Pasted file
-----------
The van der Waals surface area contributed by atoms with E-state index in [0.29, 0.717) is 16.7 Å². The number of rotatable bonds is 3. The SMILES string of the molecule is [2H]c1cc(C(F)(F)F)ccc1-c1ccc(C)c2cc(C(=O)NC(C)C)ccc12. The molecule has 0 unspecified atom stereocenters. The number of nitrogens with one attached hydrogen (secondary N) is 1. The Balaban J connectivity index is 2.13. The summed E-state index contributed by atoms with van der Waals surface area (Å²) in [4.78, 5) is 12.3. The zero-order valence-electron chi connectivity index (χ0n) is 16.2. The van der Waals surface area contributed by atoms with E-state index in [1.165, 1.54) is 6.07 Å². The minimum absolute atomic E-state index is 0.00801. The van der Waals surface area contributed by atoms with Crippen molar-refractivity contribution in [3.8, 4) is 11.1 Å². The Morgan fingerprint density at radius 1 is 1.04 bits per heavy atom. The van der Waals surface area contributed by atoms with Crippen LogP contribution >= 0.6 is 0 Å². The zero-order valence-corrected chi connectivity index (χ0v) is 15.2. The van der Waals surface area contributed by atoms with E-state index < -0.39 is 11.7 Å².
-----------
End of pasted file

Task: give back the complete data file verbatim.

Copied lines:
The van der Waals surface area contributed by atoms with E-state index in [0.29, 0.717) is 16.7 Å². The number of rotatable bonds is 3. The SMILES string of the molecule is [2H]c1cc(C(F)(F)F)ccc1-c1ccc(C)c2cc(C(=O)NC(C)C)ccc12. The molecule has 0 unspecified atom stereocenters. The number of nitrogens with one attached hydrogen (secondary N) is 1. The Balaban J connectivity index is 2.13. The summed E-state index contributed by atoms with van der Waals surface area (Å²) in [4.78, 5) is 12.3. The zero-order valence-electron chi connectivity index (χ0n) is 16.2. The van der Waals surface area contributed by atoms with E-state index in [1.165, 1.54) is 6.07 Å². The minimum absolute atomic E-state index is 0.00801. The van der Waals surface area contributed by atoms with Crippen molar-refractivity contribution in [3.8, 4) is 11.1 Å². The Morgan fingerprint density at radius 1 is 1.04 bits per heavy atom. The van der Waals surface area contributed by atoms with Crippen LogP contribution >= 0.6 is 0 Å². The zero-order valence-corrected chi connectivity index (χ0v) is 15.2. The van der Waals surface area contributed by atoms with E-state index < -0.39 is 11.7 Å².